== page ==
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Perseverance launch today: A look at NASA’s mission to Mars

NASA's Mars 2020 Perseverance rover launch: A look at NASA’s experience with previous rovers, what will be new with the fourth-generation rover, and why there is so much recent interest in Mars.

Written by Amitabha Ghosh |
Updated: July 30, 2020 12:31:53 pm
Perseverance launch, NASA Perseverance, Mars Perseverance launch, Perseverance launch data, NASA, NASA Mars mission, Mars, Mars space mission, Indian Express An illustration of NASA’s Perseverance rover operating on the surface of Mars. (NASA/JPL-Caltech Laboratory)

Imagine driving on the loneliest road in the world. For the traveller, it is a cathartic experience. One can drive for hours on end without seeing another car or human being. There is the wilderness, the landscape of mountains and valleys, the open sky above and the spectacular night bejewelled by stars. Driving on Mars is a somewhat similar experience. Except there is no road. The rover can drive anywhere it chooses to, and is able to. Except no human or machine has driven on the road before. That is the rush of operating a rover on Mars.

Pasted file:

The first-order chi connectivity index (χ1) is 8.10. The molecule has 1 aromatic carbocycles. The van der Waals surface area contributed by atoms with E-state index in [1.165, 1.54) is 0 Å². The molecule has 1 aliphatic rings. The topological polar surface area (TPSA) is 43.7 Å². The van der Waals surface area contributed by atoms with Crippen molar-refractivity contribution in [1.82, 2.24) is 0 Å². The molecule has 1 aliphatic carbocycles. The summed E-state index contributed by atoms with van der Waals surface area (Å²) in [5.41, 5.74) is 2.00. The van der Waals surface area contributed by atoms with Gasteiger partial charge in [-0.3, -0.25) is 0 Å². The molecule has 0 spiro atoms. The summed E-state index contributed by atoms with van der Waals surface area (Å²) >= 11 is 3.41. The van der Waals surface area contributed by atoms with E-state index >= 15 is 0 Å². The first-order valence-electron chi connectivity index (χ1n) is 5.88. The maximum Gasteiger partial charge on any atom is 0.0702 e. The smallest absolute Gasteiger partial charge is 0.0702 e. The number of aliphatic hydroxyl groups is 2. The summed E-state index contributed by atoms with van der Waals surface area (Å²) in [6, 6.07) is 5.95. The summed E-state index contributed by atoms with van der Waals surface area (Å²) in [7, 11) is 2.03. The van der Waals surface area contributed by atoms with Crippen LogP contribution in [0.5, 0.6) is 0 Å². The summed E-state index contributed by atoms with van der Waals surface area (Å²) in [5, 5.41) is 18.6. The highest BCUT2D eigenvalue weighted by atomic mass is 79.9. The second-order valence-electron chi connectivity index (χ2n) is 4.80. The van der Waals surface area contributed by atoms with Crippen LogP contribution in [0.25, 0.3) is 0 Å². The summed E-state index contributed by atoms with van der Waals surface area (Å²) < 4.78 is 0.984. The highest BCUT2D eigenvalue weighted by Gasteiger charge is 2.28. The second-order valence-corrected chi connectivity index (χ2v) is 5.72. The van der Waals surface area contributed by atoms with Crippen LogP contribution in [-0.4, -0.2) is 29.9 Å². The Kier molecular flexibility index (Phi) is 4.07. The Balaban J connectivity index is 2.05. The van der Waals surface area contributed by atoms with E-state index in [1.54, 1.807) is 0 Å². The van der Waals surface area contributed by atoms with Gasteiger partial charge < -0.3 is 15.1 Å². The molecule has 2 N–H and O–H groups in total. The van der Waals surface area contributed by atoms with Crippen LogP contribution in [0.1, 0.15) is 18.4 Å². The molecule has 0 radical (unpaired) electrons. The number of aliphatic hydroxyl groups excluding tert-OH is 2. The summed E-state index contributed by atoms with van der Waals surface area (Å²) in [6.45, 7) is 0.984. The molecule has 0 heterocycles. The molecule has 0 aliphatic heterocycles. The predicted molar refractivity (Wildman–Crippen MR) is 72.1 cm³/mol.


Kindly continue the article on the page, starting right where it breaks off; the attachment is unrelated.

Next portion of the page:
What has NASA’s experience been with multiple generations of Mars rovers?

NASA’s incredible journey of driving on Mars started about 23 years ago, in 1997: when the Mars Pathfinder Mission with the Sojourner rover egressed on the Martian soil. It was an unforgettable experience to be part of the Operations team for Mars Pathfinder: a mission put together on a very tight budget that many thought would fail. However, Mars Pathfinder would succeed and in the process would change the subsequent history of Mars Exploration. Thus, NASA would go on to send the twin rovers, Spirit and Opportunity, to Mars in 2003, followed by Curiosity in 2012, followed by Perseverance that is scheduled to launch later today.